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@School: Students Learn About a Bird Named Hope

For the better part of the last decade, one of the Virgin Islands’ most loyal visitors has been Hope, a migratory shorebird whose annual journey between the North American Arctic and St. Croix has been carefully followed by scientists seeking to learn more about her species’ behavior.

Hope is a whimbrel, a type of bird that frequently travels thousands of miles between its breeding grounds in Alaska and Canada to winter homes in the Caribbean and the Northeastern coast of South America.

This month Fletcher Smith, an ornithologist working out of the College of William and Mary in Virginia, visited schools across the V.I. to talk to students about what he and his research team have learned while tracking Hope and other whimbrels. On Monday and Tuesday, Smith visited St. John, where he spoke with students at Gifft Hill and Julius E. Sprauve Schools.

Smith was accompanied by award-winning children’s author and St. John resident Cristina Kessler, who published a book about Hope in 2013. The two also visited schools on St. Thomas and St. Croix.

Although Fletcher said whimbrels are a fairly common shorebird, scientists noticed that between the mid 1990’s and the 2000’s their population declined by roughly 50 percent in one of their major staging areas in Virginia. In 2006, Smith began tagging whimbrels with small satellite transmitter “backpacks” to learn more about their migratory patterns and determine if anything encountered along their routes was contributing to their population decline.

One of the approximately 40 birds that Smith has tagged over the course of his research is Hope, a larger-than-average three-year-old female who was outfitted with a tracking device in 2009. Hope was named after a creek in the whimbrel’s staging ground in Virginia.

“We used to identify birds by their tagging numbers. But we felt like to get the general public interested we’d name them over local landmarks,” said Smith.

Data delivered by Hope turned out to be among the most helpful data collected during Smith’s research.

Over the course of four years, Hope was tracked about 51,000 miles, sometimes through hurricanes and tropical storms. Her transmitter pinged a satellite once per day and e-mailed Smith’s research team with data on her speed and location. Throughout those years Hope never deviated from her pattern of spending winters at Great Pond, a wildlife sanctuary on St. Croix.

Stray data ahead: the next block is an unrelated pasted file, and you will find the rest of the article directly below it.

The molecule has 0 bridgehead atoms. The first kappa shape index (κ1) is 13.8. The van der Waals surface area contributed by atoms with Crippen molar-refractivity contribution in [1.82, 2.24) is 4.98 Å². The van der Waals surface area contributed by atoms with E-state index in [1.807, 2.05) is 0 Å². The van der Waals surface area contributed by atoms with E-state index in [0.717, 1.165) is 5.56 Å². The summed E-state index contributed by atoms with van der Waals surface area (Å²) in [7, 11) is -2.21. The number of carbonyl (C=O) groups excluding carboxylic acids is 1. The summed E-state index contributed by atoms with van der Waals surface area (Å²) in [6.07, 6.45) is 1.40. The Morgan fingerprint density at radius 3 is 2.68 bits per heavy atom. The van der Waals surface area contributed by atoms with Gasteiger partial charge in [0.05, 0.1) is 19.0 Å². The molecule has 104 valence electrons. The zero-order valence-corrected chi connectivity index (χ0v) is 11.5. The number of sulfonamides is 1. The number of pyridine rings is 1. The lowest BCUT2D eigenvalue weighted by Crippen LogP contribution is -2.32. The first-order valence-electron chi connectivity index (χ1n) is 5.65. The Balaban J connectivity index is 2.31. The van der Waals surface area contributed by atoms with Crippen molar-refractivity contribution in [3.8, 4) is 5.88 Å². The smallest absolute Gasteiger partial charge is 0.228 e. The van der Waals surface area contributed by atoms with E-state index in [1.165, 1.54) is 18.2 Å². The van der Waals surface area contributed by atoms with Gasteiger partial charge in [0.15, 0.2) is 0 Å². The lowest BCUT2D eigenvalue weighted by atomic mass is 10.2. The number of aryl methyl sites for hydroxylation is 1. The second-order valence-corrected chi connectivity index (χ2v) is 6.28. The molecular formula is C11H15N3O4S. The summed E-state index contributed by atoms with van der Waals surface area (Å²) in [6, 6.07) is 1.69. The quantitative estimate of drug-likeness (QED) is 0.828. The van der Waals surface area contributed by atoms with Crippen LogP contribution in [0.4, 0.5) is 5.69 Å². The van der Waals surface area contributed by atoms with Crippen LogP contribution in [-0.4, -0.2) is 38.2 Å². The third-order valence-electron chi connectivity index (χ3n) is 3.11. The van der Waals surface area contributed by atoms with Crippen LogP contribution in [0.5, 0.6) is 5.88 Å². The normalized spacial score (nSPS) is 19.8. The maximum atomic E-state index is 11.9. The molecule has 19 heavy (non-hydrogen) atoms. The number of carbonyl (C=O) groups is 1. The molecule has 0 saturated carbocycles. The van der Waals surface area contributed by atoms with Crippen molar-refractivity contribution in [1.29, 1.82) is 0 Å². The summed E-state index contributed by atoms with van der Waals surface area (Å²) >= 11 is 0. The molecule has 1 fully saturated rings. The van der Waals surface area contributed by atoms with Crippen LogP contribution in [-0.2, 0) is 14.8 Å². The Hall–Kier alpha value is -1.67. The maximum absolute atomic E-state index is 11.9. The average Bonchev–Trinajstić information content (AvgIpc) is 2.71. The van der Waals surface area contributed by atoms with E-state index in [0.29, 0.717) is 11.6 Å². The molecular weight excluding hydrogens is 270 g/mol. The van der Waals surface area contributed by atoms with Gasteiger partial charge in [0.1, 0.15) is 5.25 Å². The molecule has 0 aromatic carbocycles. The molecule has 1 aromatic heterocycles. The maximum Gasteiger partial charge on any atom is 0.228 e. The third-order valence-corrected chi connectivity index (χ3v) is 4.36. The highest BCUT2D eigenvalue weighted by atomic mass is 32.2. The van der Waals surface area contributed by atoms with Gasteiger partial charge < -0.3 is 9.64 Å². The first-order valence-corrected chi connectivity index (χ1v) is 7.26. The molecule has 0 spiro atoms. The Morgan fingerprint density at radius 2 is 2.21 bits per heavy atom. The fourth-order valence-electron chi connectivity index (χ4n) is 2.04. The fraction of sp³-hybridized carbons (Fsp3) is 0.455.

By proving that individual whimbrels return to pinpoint-specific locations year after year, Hope caught the attention of conservationists seeking to preserve bird habitats. Smith said that during the peak of interest in Hope, over 10,000 people in 25 different countries, mostly students, were using the Internet to follow the whimbrel’s journeys across the hemisphere.

V.I. youth and their parents and teachers may remember Hope’s story from reading about her in Kessler’s book “Hope is Here!,” illustrated by Marcos Castillo, in which Smith appears as a character. Kessler became interested in Hope after reading reports about her in local media. When she was approached by former first lady Cecile deJongh to write a book to give out to children at her annual Christmas party and book giveaway, she knew she wanted to highlight Hope’s story.

In 2012, Hope’s transmitter stopped delivering data. But what could have been a sad end to the story turned out to simply be a snapped antennae identified by St. Croix-based researcher Lisa Yntema. Smith flew down to St. Croix to remove Hope’s broken transmitter; an unobtrusive tag was kept on her leg so that scientists could continue to keep tabs on her.

Hope has continued to travel to St. Croix annually ever since. Smith told the Gifft Hill School students her last sighting at Great Pond had been just a few weeks prior.

“I would say the takeaway from the story is that if you protect the places that these birds use, they will do just fine. And the Virgin Islands is actually doing a pretty good job, although it’s never an easy thing and you can’t really rest on the thought that things will always be protected,” Smith told students.

Smith said the whimbrel population has been declining at a rate of about 4 percent each year, and shorebird hunting is one potential reason. Whimbrels are fairly long-lived birds. Their life span is between 10 to 15 years, but they generally only breed successfully two or three times, Smith said. Overhunting can have a huge impact on their numbers.

Thanks in part to Smith’s research, the island of Guadeloupe, where he saw two of his tracked birds brought down by hunting, has placed a moratorium on killing whimbrels for sport.

Smith’s visit to the territory was funded by the University of the Virgin Islands’ Experimental Program to Stimulate Competitive Research. Kessler helped organize his visits to local schools.

“I wanted the students to meet a scientist who loves what he does, who is really excited about his job,” said Kessler. “Maybe it will inspire some of them to want to be scientists themselves.” 

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